Actually, I can see two problems here:
1. we have to send the Username= portion in the Authorization header, that is by definition a quoted-string, that is unable to carry any encoding (comment 8) and I haven't found any requirement for the header nor a quoted-string in any rfc.
2. we have to count HA1 hash from byte representation of the user name, for which is not said anywhere in which character set or encoding should be before we pass it to the hash function.
Issue 1 also affects basic auth that has to base64 encode the user name's byte representation, but it is not said what char set it has to be in, what is actually cause why bug 41489 is still not fixed.
So I guess the question is whether we're trying to make non-ASCII usernames "work" or whether we're just trying to make sure we don't fall back to showing the 401 body even if the user enters a non-ASCII username... The latter is what comment 0 is about, strictly speaking...
Regarding #c10, we could IMHO assume that native encoding on the apache server is UTF-8. At least this is true for most linux distros (already for several years). So we can send the username as quoted UTF8. FYI this is what Opera does.
Btw. it is also a question how to handle non-ASCII passwords. They aren't sent over the wire, but it is a question in which form they should be hashed. Non-quoted UTF-8?
In fact, i would recommend two steps.
First, the violation of RFC 2617 should be corrected.
I think it´s better to send "somehow" converted characters back to the server and retry the request as stated in the RFC. In this (of course very bad) case some could implement its own/the correct algorithm on the server side. At least there is a chance to. Now there is no chance at all.
BTW, in my implementation i go fully UTF-8, as most sites do nowadays. This is why i think making the switch to use UTF as default (like OPERA) would also be a very good choice.
Second i´d recommend some extension to the RFC itself. Like a charset parameter in the WWW-Authenticate Line and in the authorization line.
I thought i´ve read something like this in a RFC draft somewhere, but can´t find yet. But i guess this bugzilla entry is the wrong place to discuss this. Maybe some of the fellow readers has the right connection to the correct place...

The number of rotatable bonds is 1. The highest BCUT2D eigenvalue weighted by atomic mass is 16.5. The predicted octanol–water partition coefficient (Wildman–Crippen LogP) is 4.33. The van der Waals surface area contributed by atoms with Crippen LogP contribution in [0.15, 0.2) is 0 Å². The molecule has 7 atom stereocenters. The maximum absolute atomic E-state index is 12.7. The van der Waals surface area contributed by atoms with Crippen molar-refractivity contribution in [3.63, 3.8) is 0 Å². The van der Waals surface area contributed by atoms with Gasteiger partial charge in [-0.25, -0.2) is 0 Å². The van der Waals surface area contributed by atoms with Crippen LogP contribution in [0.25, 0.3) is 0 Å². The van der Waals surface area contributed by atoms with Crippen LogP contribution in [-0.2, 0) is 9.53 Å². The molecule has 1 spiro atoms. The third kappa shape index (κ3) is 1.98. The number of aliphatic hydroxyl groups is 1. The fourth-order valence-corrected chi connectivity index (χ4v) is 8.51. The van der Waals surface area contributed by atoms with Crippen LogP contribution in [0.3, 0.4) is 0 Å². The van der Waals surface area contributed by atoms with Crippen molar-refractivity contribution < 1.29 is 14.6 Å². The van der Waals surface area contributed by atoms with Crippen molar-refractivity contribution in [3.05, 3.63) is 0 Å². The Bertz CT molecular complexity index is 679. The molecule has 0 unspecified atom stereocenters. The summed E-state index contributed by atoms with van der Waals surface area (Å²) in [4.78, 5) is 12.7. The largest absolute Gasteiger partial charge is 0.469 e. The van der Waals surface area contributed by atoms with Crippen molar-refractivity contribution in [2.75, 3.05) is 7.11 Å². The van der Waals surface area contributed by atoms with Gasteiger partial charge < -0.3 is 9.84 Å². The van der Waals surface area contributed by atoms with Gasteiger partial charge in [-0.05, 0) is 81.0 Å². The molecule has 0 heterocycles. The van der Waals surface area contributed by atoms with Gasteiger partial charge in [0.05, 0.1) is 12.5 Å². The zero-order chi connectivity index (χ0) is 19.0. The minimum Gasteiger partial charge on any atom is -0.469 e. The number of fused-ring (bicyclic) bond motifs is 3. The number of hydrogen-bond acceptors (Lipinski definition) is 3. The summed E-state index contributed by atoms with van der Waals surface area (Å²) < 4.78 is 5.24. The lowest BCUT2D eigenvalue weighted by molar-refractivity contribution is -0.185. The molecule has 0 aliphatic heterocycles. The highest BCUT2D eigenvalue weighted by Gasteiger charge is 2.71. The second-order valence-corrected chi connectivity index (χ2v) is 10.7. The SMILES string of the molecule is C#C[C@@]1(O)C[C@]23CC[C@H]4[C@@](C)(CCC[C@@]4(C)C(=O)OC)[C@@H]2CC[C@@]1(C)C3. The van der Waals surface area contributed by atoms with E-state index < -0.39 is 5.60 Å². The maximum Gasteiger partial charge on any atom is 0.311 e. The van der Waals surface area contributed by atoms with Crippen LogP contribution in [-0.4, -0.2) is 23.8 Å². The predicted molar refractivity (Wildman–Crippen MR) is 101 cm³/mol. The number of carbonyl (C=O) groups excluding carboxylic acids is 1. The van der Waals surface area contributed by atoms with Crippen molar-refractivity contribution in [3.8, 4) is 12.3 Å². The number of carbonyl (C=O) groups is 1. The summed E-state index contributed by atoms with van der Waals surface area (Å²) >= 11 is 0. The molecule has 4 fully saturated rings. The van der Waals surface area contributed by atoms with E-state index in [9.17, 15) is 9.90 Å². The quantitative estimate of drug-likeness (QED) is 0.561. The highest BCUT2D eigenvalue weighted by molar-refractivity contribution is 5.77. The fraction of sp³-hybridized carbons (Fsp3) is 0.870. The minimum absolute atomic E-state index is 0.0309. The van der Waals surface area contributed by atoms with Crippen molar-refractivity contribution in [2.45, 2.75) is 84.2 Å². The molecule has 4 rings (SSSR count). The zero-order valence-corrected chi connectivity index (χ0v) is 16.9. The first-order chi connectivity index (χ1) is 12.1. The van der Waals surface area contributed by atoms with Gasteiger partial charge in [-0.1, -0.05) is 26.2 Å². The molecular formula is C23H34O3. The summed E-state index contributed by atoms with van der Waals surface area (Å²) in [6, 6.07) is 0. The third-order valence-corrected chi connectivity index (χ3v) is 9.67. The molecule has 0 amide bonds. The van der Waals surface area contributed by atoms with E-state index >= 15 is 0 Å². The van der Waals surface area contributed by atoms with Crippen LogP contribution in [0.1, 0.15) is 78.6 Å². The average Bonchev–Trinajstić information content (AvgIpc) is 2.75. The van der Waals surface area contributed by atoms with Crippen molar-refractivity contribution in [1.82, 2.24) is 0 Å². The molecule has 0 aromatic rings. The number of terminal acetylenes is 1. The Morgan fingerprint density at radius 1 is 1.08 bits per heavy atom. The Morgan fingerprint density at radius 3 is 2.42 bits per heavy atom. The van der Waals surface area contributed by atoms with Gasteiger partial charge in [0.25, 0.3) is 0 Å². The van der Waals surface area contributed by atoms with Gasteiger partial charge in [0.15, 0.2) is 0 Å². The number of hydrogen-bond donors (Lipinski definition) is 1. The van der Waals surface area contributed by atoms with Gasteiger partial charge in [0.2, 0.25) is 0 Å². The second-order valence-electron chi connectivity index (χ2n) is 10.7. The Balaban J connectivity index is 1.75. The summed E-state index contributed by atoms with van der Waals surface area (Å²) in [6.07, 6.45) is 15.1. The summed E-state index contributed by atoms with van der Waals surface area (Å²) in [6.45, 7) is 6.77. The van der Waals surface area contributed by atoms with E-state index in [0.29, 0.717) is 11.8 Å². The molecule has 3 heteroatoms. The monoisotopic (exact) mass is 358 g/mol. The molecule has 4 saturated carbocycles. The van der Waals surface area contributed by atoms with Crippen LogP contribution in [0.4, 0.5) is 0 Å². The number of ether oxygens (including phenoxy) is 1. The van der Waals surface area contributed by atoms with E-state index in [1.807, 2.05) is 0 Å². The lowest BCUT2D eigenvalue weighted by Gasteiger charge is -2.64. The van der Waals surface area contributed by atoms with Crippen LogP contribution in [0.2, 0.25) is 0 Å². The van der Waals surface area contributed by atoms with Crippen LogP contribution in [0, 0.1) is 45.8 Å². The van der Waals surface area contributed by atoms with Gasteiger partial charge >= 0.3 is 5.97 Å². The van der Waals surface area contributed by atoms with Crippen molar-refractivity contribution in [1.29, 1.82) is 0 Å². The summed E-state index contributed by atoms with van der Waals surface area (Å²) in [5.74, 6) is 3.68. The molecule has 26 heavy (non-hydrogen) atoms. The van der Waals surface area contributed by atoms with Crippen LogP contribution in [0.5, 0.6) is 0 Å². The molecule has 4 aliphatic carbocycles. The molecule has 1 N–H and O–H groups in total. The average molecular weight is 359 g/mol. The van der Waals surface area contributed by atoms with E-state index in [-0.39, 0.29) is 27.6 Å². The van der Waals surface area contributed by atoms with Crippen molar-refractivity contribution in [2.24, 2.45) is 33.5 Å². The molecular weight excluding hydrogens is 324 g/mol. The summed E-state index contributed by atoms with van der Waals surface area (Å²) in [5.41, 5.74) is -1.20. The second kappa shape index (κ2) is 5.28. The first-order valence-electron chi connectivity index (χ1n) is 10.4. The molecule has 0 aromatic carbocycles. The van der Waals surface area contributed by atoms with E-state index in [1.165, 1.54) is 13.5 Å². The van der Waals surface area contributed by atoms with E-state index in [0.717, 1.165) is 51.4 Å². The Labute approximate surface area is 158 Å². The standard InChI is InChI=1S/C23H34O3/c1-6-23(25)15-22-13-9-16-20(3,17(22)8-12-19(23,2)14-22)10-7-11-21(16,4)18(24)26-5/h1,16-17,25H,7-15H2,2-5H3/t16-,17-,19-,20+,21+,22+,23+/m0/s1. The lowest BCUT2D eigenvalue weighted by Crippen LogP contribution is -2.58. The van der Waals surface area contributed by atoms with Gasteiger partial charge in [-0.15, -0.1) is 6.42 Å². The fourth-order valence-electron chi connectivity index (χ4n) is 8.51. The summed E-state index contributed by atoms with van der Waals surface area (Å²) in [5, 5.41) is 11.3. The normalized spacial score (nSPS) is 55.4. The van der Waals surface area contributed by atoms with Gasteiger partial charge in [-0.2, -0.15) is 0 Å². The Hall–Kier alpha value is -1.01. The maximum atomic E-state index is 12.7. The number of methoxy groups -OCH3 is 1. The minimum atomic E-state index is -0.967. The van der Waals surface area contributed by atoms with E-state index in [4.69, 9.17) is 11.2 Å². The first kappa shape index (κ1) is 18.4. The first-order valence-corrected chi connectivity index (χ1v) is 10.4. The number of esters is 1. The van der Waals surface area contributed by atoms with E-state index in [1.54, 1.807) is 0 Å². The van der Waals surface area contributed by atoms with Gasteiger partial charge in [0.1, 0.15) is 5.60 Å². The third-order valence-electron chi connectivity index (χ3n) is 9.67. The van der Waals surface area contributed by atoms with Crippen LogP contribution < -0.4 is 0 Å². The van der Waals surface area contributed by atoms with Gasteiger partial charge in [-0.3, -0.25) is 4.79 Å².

Alois, good summary, UTF-8 is a good way to go here, also supported by comment 13.
bz, do you agree? To have a new error code is not a simple way to go if we want this fix for a branch - new stings.
> BTW, in my implementation i go fully UTF-8
Note that doing that on our end violates RFC 2617...
I guess that's where the extension comes in?
(In reply to comment #17)
> > BTW, in my implementation i go fully UTF-8
> Note that doing that on our end violates RFC 2617...
Because quoted-string is supposed to be in 8859-1 charset?
> I guess that's where the extension comes in?
Use auth-param for this?
As I read RFC 2617, it seems we should hash directly the quoted string (with potential =NN in it) but w/o the leading and trailing '"'. That's something apache is not doing... Seems like something is really missing in that RFC.
To move to a conclusion: do we want to support ascii chars >127 in user names? Do want to try at least something to work with most server implementations, that seems to differ as well? WONTFIX this?
> Because quoted-string is supposed to be in 8859-1 charset?
> Seems like something is really missing in that RFC.
Yes, like provisions for anything other than West European characters.
Have we tried contacting the relevant IETF folks about this?
Just for my information:
Is anyone taking care of this? (contacting the cool guys at IETF ;-)
I'll do that soon.
Just to keep it on our minds.... any news on that?
(In reply to comment #19)
> Have we tried contacting the relevant IETF folks about this?
I did on email@example.com. No answer from the admin. Any suggestions about a forum to post to?
No idea. I would have thought the IETF would answer its mail....
I got answer from Henrik Nordstrom, to feel free to propose an extension to both basic and digest auth scheme. I heard there were some already proposed or drafted. I'll look for it or let's propose one our self.
(In reply to comment #24)
> No idea. I would have thought the IETF would answer its mail....
The IETF is a loose connection of people. There's no "IETF" entity one sends email to.
That being said the feedback from the HTTPbis WG IMHO is clear (and has been for some time); you'll need to extend the authentication schemes.
possible this should be wontfix
https://tools.ietf.org/html/rfc7616#section-4 is supposed to answer this.